I am so pleased to be hosting Carrie Rubin for today’s Conversation Corner. I love Carrie’s blog The Write Transition, which showcases her wonderful insights about life and writing. Carrie’s blog has many followers, and yet she somehow finds the time to provide thoughtful answers to every single comment. I am frankly in awe of her mastery of all things media.
Carrie is also a truly funny woman who happens to write novels about disease and serial killers. (Go figure.) Her wonderful second novel Eating Bull has just been released, and I asked her if she would come on by to chat about her experiences writing in the thriller genre. Here is our conversation about teenage heroes, book promotion, health, and funny words.
Carrie, I love the beginning of your About page:
Physician, public health advocate, writer. I believe every experience is worthwhile, even if our paths deviate from where we started.
I hope you don’t mind if I steal that second sentence as an inspirational quote. 🙂 I’ve always felt that whatever we learn is never wasted, since it helps us grow later in ways we couldn’t have foreseen. How have your experiences as a physician contributed to your career as a writer? And what prompted you to make that transition?
Please do take advantage of that quote! Other than my teen sons parroting me in a mocking falsetto, no one ever quotes me.
My medical background plays a big role in my writing, first as a write-what-you-know tool and second as a platform of authenticity. This legitimacy is particularly important for my newest novel, because the social issue at play in Eating Bull is obesity and the food industry’s role in it. Readers want to know the author has experience in the area, and between my years of clinical practice and my public health research, I do.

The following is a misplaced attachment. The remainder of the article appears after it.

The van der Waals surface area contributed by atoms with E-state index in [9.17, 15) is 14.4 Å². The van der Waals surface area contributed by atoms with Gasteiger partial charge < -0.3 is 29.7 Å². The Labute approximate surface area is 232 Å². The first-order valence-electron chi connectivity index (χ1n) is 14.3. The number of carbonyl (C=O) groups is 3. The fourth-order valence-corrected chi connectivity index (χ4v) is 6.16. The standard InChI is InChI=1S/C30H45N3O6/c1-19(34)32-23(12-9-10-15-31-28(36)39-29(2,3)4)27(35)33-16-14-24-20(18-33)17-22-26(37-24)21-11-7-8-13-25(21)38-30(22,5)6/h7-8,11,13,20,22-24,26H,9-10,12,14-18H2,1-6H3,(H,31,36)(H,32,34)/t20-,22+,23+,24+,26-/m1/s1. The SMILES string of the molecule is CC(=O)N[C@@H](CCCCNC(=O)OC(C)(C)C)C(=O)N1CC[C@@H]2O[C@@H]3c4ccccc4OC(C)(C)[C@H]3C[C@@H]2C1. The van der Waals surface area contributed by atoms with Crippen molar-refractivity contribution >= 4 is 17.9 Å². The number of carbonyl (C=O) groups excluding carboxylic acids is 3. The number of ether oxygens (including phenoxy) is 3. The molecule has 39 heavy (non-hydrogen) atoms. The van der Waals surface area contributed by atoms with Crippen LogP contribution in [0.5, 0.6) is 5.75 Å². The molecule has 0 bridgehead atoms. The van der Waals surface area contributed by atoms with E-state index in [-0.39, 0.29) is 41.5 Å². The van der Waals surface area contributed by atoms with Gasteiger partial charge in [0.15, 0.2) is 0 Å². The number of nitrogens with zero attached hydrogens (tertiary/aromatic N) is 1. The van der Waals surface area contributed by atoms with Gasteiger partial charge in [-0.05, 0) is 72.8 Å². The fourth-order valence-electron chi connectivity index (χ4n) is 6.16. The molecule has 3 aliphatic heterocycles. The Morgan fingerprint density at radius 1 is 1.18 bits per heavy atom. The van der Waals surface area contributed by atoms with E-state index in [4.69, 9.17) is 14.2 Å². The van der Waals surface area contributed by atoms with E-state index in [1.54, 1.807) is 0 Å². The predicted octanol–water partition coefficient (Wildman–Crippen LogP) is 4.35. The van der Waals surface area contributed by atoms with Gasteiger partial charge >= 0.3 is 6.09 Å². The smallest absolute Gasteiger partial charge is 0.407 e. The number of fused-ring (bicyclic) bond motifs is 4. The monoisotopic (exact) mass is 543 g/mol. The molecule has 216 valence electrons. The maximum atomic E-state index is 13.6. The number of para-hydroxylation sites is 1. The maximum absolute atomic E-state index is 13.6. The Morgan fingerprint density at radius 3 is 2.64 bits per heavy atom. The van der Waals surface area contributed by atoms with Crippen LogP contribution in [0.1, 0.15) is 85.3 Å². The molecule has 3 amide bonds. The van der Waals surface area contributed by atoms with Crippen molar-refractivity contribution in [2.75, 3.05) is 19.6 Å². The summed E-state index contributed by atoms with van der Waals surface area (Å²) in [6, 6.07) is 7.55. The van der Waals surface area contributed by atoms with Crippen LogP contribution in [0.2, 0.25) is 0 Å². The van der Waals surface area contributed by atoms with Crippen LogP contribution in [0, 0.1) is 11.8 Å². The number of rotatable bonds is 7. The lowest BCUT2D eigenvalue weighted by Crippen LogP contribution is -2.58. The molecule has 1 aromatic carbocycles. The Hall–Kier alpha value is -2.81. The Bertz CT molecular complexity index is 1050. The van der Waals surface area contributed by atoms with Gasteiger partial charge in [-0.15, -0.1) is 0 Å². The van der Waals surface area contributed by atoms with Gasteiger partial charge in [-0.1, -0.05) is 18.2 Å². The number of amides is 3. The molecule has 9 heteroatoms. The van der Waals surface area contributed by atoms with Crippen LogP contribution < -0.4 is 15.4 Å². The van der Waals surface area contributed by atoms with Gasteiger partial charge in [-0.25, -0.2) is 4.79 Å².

I have always wanted to write novels. In fact, I wrote my first book fourteen years ago. But as so often happens, life got in the way. So, during a career transition from clinical to nonclinical medicine a couple of years back, I jumped off a cliff and dived into writing instead. (Thanks to the amazing support of my husband whose words at the time were, “It’s now or never.”) Of course, I keep all my medical licensure and public health requirements up to date for life’s next chapter, as well as ties to my hospital of employment, but for now I’m enjoying the life of a writer.
It’s clear in Eating Bull that your authenticity has served you well – including your experience with teen boys! Your main character, Jeremy, is so well drawn. What helped you get into his mindset? And how did you handle the ongoing switch between his point of view and that of adult health worker Sue?
Thank you. My oldest son was fifteen years old when I wrote the book, so having a character the same age as my son helped me get into a teenager’s mindset. Plus, my son served as one of my beta readers. I wanted his opinion on whether Jeremy rang true to his age. If he thought something was off, I fixed the issue. This was particularly helpful in relation to Jeremy’s video game playing and his interactions at school.
Since I enjoy writing in a third-person limited narrative, I had to make sure Sue’s chapters sounded different from Jeremy’s. A 48-year-old woman will have different insights and reactions than a 15-year-old boy. So I tried to don the personality of whoever’s point of view I was writing from. Of course, that meant thinking like Darwin, too. Getting into the mindset of a killer makes for an interesting experience!
I’ll bet it does! I’ve always thought writing thrillers must be challenging because of its inevitable focus on the negative side of human nature. How do you get into that mindset? How do you shake it off? And have you come across any useful resources that helped you write this type of thriller?
I’m not sure I do anything specific to get into the mindset, but when I’m focusing on the negative, particularly when writing from the antagonist’s point of view, I remind myself of Stephen King’s words:
If you intend to write as truthfully as you can, your days as a member of polite society are numbered, anyway.
—Stephen King, On Writing
In other words, I try not to censor myself. As much as my antagonist’s actions might disturb me, they are what fuel the story, and I need to be willing to go there.
I’ve read a variety of books on the craft of writing, but two of the most helpful for me in terms of writing thrillers are Story Engineering and Story Physics, both by Larry Brooks. Structure is very important when drafting thrillers, and I like to have it all laid out beforehand. Brooks’s books help me navigate how to do that.